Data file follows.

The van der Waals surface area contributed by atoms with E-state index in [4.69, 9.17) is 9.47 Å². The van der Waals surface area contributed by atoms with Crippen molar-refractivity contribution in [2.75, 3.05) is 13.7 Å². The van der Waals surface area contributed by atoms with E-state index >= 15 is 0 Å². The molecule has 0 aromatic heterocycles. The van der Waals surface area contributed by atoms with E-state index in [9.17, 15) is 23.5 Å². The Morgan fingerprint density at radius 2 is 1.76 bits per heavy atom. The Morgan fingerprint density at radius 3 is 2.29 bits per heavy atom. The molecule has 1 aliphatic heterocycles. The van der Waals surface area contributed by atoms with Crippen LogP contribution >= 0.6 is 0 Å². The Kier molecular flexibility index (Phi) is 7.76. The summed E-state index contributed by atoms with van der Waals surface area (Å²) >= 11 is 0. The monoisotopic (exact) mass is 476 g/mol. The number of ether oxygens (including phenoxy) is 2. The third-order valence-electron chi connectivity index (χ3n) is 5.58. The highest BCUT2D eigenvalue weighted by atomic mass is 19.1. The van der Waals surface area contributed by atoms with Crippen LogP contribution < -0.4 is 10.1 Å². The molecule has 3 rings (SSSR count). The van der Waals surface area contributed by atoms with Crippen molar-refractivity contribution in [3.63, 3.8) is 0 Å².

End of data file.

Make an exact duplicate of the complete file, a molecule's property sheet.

The van der Waals surface area contributed by atoms with E-state index in [4.69, 9.17) is 9.47 Å². The van der Waals surface area contributed by atoms with Crippen molar-refractivity contribution in [2.75, 3.05) is 13.7 Å². The van der Waals surface area contributed by atoms with E-state index >= 15 is 0 Å². The molecule has 0 aromatic heterocycles. The van der Waals surface area contributed by atoms with E-state index in [9.17, 15) is 23.5 Å². The Morgan fingerprint density at radius 2 is 1.76 bits per heavy atom. The Morgan fingerprint density at radius 3 is 2.29 bits per heavy atom. The molecule has 1 aliphatic heterocycles. The van der Waals surface area contributed by atoms with Crippen LogP contribution >= 0.6 is 0 Å². The Kier molecular flexibility index (Phi) is 7.76. The summed E-state index contributed by atoms with van der Waals surface area (Å²) >= 11 is 0. The monoisotopic (exact) mass is 476 g/mol. The number of ether oxygens (including phenoxy) is 2. The third-order valence-electron chi connectivity index (χ3n) is 5.58. The highest BCUT2D eigenvalue weighted by atomic mass is 19.1. The van der Waals surface area contributed by atoms with Crippen LogP contribution < -0.4 is 10.1 Å². The molecule has 3 rings (SSSR count). The van der Waals surface area contributed by atoms with Crippen molar-refractivity contribution in [3.63, 3.8) is 0 Å².